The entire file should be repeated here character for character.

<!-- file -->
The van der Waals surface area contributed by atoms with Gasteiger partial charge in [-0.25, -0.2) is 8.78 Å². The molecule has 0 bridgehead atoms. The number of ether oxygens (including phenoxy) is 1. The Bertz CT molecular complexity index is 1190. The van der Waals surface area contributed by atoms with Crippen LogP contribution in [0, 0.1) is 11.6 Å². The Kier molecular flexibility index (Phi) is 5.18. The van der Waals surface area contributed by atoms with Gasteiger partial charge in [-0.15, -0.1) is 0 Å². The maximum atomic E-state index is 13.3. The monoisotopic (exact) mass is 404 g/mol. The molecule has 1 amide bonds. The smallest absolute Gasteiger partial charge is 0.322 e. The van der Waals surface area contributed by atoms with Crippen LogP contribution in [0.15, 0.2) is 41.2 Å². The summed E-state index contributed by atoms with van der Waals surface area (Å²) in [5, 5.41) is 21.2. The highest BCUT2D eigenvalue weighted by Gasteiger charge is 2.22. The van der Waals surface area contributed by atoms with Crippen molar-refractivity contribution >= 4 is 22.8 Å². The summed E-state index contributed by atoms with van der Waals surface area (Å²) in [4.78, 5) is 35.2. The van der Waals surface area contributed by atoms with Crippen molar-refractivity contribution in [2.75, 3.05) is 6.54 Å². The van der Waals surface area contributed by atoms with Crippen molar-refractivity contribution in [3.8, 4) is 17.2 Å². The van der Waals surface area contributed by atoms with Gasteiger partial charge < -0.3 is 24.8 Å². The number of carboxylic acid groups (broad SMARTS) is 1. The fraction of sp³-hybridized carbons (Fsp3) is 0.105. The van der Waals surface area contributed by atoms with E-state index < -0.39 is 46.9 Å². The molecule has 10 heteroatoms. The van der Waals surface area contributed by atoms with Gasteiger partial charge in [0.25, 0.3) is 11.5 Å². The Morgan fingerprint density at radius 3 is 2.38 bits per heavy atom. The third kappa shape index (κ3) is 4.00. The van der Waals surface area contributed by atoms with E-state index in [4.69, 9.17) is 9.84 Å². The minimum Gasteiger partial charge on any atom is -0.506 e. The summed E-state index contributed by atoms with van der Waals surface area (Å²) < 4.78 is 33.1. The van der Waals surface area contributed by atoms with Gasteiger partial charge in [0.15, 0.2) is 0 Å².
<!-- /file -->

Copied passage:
The van der Waals surface area contributed by atoms with Gasteiger partial charge in [-0.25, -0.2) is 8.78 Å². The molecule has 0 bridgehead atoms. The number of ether oxygens (including phenoxy) is 1. The Bertz CT molecular complexity index is 1190. The van der Waals surface area contributed by atoms with Crippen LogP contribution in [0, 0.1) is 11.6 Å². The Kier molecular flexibility index (Phi) is 5.18. The van der Waals surface area contributed by atoms with Gasteiger partial charge in [-0.15, -0.1) is 0 Å². The maximum atomic E-state index is 13.3. The monoisotopic (exact) mass is 404 g/mol. The molecule has 1 amide bonds. The smallest absolute Gasteiger partial charge is 0.322 e. The van der Waals surface area contributed by atoms with Crippen LogP contribution in [0.15, 0.2) is 41.2 Å². The summed E-state index contributed by atoms with van der Waals surface area (Å²) in [5, 5.41) is 21.2. The highest BCUT2D eigenvalue weighted by Gasteiger charge is 2.22. The van der Waals surface area contributed by atoms with Crippen molar-refractivity contribution >= 4 is 22.8 Å². The summed E-state index contributed by atoms with van der Waals surface area (Å²) in [4.78, 5) is 35.2. The van der Waals surface area contributed by atoms with Crippen molar-refractivity contribution in [2.75, 3.05) is 6.54 Å². The van der Waals surface area contributed by atoms with Crippen molar-refractivity contribution in [3.8, 4) is 17.2 Å². The van der Waals surface area contributed by atoms with Gasteiger partial charge < -0.3 is 24.8 Å². The number of carboxylic acid groups (broad SMARTS) is 1. The fraction of sp³-hybridized carbons (Fsp3) is 0.105. The van der Waals surface area contributed by atoms with E-state index < -0.39 is 46.9 Å². The molecule has 10 heteroatoms. The van der Waals surface area contributed by atoms with Gasteiger partial charge in [0.25, 0.3) is 11.5 Å². The Morgan fingerprint density at radius 3 is 2.38 bits per heavy atom. The third kappa shape index (κ3) is 4.00. The van der Waals surface area contributed by atoms with E-state index in [4.69, 9.17) is 9.84 Å². The minimum Gasteiger partial charge on any atom is -0.506 e. The summed E-state index contributed by atoms with van der Waals surface area (Å²) < 4.78 is 33.1. The van der Waals surface area contributed by atoms with Gasteiger partial charge in [0.15, 0.2) is 0 Å².